“I’m mortified and ashamed by the Ethiopian youth who are blocking roads,” he tells Mishpacha. “It’s completely irrational that when we’re demonstrating against the fact that we’re not treated according to the law, we ourselves break the law. I saw helpless drivers sitting waiting in their cars for hours unable to move, and my heart ached for them. I keep telling our youth, ‘Just as you want them to respect you, you need to respect them.’ ”
Rabbi Mazor Bahaina, a former Shas MK who is also serving as a rabbi in Be’er Sheva, similarly condemns the violence. “Let me be clear, I’m not justifying the violence we are seeing. These violent demonstrations hurt us no less — and maybe more — than whatever discrimination we’re protesting. We did need to demonstrate and protest the treatment we receive, but not with violence. Last week’s riots will cause us enormous damage.”
Rabbi Menagshe sees the Tekah shooting as part of a larger pattern of discrimination and racial profiling. “It isn’t just among security forces,” he says. “We get the same attitude everywhere we go. I’ve served as rav of an Ethiopian kehillah for 22 years, and I’ve seen that wherever Ethiopians go, they stand out. They’re always viewed with contempt.”
Despite high hopes, Menagshe says not much has changed over the decades. “Wherever an Ethiopian goes, he’ll still encounter the same condescension and blatant discrimination,” he says. “In government offices, in the health clinics, and unfortunately also in the schools — we’re at the bottom of the social ladder and keep paying the price.”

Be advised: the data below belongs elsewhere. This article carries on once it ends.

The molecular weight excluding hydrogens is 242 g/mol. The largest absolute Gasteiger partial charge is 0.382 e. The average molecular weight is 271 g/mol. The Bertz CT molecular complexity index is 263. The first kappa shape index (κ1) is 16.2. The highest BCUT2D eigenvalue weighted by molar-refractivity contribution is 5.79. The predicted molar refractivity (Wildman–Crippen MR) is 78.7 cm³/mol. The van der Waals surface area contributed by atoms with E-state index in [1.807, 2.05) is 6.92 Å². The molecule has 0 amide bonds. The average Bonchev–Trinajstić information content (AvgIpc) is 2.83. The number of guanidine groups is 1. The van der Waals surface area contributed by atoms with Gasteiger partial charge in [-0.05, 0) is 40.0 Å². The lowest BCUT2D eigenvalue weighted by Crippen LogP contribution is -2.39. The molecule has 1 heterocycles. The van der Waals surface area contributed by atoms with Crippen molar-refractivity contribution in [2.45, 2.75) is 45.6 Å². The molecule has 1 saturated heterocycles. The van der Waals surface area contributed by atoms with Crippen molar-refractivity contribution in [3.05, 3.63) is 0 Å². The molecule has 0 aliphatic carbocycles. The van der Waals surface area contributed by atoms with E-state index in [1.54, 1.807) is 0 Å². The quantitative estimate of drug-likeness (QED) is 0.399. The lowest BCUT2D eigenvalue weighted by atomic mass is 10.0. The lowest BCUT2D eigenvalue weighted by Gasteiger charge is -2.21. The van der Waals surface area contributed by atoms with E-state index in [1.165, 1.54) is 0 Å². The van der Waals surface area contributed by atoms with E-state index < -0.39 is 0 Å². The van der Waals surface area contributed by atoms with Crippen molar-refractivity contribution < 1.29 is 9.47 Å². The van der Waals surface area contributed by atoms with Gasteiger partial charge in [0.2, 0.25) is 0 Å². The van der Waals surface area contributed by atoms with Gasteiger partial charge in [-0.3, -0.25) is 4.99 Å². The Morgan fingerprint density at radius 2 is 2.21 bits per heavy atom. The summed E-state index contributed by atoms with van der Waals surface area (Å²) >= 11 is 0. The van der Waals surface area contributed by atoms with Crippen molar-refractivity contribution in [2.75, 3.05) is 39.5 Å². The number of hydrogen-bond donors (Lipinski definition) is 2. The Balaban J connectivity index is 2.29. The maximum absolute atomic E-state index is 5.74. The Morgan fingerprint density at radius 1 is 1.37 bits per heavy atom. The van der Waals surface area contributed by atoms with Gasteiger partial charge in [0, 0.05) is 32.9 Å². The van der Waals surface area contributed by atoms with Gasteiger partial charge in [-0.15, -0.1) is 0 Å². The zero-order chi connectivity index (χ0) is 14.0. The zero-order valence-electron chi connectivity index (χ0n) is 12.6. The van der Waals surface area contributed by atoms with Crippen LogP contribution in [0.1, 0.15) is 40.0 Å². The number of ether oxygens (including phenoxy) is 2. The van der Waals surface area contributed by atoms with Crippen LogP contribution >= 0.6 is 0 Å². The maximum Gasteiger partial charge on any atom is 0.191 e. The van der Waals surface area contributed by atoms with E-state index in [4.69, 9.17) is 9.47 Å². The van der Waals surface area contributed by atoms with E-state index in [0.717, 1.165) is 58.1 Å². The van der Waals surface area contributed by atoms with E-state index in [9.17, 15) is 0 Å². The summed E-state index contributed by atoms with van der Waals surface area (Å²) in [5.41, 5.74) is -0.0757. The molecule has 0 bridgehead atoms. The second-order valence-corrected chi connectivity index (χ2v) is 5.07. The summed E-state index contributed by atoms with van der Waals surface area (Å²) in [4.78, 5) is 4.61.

Rabbi Managshe points to Rav Yitzchak David Grossman of Migdal Ha’Emek as a shining exception to this gloomy portrait. “Once he told me that the Ethiopian community is a mes mitzvah whom everyone is required to help.”
The modern state of Israel is a country of immigrants — but most of those immigrants integrate within a generation or two and become an integral part of the social fabric. For whatever reason, the Ethiopian community — originally welcomed with open arms and teary eyes — hasn’t followed suit. Three decades after Operation Solomon brought 14,000 Ethiopians to Israel, this traditional, family-oriented population hasn’t managed to acclimatize, and is now mired in unemployment, poverty, despair, and crime.
Much of the community is crowded into insular, neglected neighborhoods; it suffers from high dropout and unemployment rates. Even those who manage to defy the statistics and complete their education have a difficult time entering the job market.
The Ethiopian community in Israel currently numbers 150,000 people, half under the age of 19. About a third were born in Israel. Of those born in Ethiopia, 80 percent can neither read nor write even in their native language. The percentage of school dropouts among Ethiopians in Israel is 6 percent. However, the percentage of unreported school dropouts is believed to be far higher. While 61 percent of the general Jewish population completes high school with a matriculation degree, only 41 percent of Ethiopian youth do so.